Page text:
as sponges- Buckets-do-

                        The Brain is just the weight of God-

                        For-Heft them-Pound for Pound-

                        And they will differ if they do-

            As syllable from sound-

            When she writes her first lines of  “The Brain -is wider than the sky- For-Put them side by side-The one the other will contain with ease- and you-beside-” as a reader what comes to mind is imagining a brain that is so big that the sky seems to be this little blue thing within the brain. If one really thinks about it it seems as if Dickinson is making a connection of what the outside world and the mind share. By her saying the Brain is wider than the sky it seems as if she is saying that the mind’s ability to see things, understand things, and interpret things can be measured wider than the sky. Here is presented two different objects, the Brain and the sky yet in the mind of Dickinson they are similar because when a reader who actually looks at the two not through the physiological view but through the experience of the eye and mind as Crary states, the reader will be able to see the connection Dickinson is trying to construct.

            In her second stanza she says “The Brain is deeper than the sea-For-hold them-Blue to Blue-The one the other will absorb-as sponges- Buckets-do-” she compares the Brain to a sea and the sea to being soaked by a sponge or in a bucket. In these lines you see that she is constructing the brain in the form of an object that absorbs things as a sponge does. She visualizes the brain as how she sees it and then compares it to the sea. She says the sea can be absorbed with a sponge and like that the brain can be soak in all the things it sees and construct things to the way it wants to see it. The stereoscope can be used to explain Dickinson’s view again because here she uses the whole stereoscope theory of two dissimilar images that can be seen together to create a connection and meaning.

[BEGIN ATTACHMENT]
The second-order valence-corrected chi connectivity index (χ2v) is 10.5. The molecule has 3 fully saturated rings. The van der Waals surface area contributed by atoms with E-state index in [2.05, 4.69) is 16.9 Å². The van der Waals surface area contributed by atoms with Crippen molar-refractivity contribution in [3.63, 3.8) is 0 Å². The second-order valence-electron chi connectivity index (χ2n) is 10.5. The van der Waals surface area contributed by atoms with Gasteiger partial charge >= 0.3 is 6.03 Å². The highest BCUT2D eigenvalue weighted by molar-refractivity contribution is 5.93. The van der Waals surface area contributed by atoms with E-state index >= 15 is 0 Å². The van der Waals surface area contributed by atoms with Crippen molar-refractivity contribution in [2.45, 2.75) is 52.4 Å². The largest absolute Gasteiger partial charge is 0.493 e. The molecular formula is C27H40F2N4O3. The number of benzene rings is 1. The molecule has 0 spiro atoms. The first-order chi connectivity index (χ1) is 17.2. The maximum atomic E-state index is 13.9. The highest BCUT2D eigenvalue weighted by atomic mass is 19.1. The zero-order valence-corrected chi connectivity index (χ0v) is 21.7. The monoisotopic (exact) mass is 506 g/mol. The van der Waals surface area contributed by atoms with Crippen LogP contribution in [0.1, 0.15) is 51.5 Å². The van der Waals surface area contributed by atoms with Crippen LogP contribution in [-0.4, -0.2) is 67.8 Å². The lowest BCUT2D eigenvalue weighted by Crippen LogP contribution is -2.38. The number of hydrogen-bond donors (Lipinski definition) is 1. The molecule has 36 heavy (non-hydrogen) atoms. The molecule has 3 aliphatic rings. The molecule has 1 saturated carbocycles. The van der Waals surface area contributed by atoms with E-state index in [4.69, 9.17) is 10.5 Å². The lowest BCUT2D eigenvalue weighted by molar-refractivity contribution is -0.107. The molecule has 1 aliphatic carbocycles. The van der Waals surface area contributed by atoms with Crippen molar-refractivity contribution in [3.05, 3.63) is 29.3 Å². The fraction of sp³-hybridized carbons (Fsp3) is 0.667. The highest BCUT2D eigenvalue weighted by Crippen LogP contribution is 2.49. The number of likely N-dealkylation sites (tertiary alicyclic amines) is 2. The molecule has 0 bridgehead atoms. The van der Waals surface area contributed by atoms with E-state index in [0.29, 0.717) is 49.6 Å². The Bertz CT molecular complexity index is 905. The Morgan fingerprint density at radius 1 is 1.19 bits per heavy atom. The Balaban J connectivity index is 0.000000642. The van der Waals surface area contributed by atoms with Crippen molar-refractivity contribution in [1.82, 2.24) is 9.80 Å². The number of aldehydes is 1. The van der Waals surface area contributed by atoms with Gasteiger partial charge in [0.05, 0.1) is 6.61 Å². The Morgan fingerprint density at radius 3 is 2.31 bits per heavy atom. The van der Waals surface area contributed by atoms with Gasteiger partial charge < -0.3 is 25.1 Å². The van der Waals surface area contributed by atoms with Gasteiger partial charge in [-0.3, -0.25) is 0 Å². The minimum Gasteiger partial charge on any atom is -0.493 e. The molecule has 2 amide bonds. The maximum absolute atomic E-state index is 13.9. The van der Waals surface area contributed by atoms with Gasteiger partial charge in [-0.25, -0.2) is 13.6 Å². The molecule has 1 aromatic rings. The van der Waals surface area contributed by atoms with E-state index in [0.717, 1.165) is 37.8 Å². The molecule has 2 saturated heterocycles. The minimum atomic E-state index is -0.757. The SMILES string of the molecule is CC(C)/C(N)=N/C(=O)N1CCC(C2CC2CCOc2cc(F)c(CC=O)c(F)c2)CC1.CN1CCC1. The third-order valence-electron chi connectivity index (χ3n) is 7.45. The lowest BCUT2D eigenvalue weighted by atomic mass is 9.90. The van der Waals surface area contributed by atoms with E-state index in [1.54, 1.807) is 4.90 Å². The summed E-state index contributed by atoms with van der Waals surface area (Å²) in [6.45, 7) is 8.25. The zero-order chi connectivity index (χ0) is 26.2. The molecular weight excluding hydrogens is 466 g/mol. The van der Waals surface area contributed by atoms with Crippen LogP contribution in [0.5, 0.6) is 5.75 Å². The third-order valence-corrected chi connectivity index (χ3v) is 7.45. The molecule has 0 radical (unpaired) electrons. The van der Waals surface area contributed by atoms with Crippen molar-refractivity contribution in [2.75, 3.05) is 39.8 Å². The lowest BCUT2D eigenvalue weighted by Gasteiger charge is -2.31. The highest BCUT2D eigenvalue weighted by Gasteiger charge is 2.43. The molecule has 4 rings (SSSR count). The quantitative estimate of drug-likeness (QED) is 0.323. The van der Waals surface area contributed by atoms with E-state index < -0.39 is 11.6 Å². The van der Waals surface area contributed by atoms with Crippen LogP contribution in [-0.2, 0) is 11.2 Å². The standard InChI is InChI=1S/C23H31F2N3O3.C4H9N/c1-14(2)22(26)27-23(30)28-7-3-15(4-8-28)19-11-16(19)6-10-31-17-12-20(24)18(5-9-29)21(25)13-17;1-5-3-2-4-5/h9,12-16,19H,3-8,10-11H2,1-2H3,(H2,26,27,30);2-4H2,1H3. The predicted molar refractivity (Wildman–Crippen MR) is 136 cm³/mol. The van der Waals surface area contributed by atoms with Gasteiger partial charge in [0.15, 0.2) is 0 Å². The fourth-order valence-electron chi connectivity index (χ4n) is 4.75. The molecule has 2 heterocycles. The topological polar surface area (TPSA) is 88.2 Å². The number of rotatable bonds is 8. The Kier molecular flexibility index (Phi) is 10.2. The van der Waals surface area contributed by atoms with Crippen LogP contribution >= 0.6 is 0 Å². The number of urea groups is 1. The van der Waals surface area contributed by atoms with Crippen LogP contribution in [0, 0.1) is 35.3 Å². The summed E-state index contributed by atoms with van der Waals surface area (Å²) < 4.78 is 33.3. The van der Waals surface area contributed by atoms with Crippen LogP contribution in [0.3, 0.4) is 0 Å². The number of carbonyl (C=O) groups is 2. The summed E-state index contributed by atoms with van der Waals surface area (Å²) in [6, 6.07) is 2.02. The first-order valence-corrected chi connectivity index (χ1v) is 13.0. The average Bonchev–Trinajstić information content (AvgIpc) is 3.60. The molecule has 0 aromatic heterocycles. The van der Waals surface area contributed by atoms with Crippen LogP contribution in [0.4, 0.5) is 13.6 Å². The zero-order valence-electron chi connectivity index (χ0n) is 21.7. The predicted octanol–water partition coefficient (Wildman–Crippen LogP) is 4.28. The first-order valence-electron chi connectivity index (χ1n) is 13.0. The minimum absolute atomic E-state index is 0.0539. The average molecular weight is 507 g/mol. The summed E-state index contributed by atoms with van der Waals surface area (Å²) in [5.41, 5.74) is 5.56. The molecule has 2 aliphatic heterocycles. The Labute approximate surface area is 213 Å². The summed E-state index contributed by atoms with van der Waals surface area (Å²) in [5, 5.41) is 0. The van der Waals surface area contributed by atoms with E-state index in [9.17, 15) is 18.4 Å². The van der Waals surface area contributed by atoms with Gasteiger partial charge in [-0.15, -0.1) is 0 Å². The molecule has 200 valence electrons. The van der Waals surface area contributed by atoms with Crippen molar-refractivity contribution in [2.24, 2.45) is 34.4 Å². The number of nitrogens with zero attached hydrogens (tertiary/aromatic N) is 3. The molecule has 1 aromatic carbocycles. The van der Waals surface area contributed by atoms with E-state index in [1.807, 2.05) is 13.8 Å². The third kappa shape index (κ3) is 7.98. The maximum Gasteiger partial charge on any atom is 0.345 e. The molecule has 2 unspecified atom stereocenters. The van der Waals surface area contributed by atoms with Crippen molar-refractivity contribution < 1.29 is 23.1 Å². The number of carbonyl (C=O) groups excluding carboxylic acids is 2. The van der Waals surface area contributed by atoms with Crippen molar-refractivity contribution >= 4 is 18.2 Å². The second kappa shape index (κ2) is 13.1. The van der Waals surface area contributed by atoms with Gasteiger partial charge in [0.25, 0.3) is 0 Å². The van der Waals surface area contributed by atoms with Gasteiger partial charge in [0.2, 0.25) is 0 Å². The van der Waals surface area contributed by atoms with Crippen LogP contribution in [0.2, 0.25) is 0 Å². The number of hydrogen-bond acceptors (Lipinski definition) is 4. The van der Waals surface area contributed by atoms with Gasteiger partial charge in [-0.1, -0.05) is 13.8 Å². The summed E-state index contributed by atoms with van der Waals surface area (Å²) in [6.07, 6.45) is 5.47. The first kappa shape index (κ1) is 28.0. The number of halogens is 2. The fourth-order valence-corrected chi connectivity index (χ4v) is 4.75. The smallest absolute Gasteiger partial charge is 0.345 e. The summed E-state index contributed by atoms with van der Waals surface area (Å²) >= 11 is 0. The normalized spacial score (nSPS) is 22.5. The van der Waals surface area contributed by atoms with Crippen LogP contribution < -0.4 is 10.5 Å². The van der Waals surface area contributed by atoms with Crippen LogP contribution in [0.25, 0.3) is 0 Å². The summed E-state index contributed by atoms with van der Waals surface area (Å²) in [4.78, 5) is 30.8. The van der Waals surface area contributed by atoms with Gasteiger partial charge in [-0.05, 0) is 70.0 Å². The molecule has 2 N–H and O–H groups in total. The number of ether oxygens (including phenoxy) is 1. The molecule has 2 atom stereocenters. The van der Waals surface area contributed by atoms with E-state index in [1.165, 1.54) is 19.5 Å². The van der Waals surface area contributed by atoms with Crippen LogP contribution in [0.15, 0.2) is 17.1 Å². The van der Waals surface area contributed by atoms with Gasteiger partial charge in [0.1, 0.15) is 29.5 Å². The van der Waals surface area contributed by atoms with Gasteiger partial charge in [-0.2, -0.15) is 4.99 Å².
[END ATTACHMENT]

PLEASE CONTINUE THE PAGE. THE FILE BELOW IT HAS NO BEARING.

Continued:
In the third stanza of the poem she says “The Brain is just the weight of God-For-Heft them-Pound for Pound- And they will differ if they do-As syllable from sound-” Here she says that the brain is just the weight of god in other words it seems as if she is saying it is the brain that give god its existences. When she compares a syllable to a sound it’s like saying that a syllable gives a word structure while a sound keeps the word without a form. While looking at it from this perspective its seems as if she is suggesting that God is only in the mind and that it is the mind that gives God an existence.

                Dickinson’s poetry like the poetry of many other poets has been criticized, attacked, beaten through critics to get the real meaning out. Reading line by line each of her stanza’s readers can try to pick up what she wants her readers to get out of her poem and what she wants them to see in her poems. When she writes the words to her poems it’s like she takes words that can have simple meanings such as a brain but turn it so that one sees the brain in a totally different light. A reader may not ever think of a brain being as big as the sky but when Dickinson puts these images in the reader’s mind it gets the reader to look at the brain through a different view. The fact that she allows her reader to take something as simple as the Brain and come out by the end of the poem with such a complex meaning for Brain is applaud worthy. She makes the reader look behind the basic images of a brain, sea, and sky to what they actually mean.

            “In devising the stereoscope, Wheatstone aimed to simulate the actual presence of a physical object or scene, not to discover another way to exhibit a print or drawing.” (Crary 84) The main point of the stereoscope was to allow the viewer to see the image as a “solid” object rather than a replica of it. Unlike the camera obscura, the stereoscope didn’t not want to take the viewer away from the “realism” of the object but in fact bring them closer to it. Dickinson’s poem “The Brain is wider than the Sky…” similarly to the stereoscope seems to bring the reader as close to the truth of the world as it possibly can. The fact that Dickinson constantly does this comparison between two different objects to prove a point of similarity between them shows that she is trying to bring her readers to a conclusion that objects can be viewed through different degrees but with the help of the mind the reader will be able to see the object’s existence past just the physiological view of it.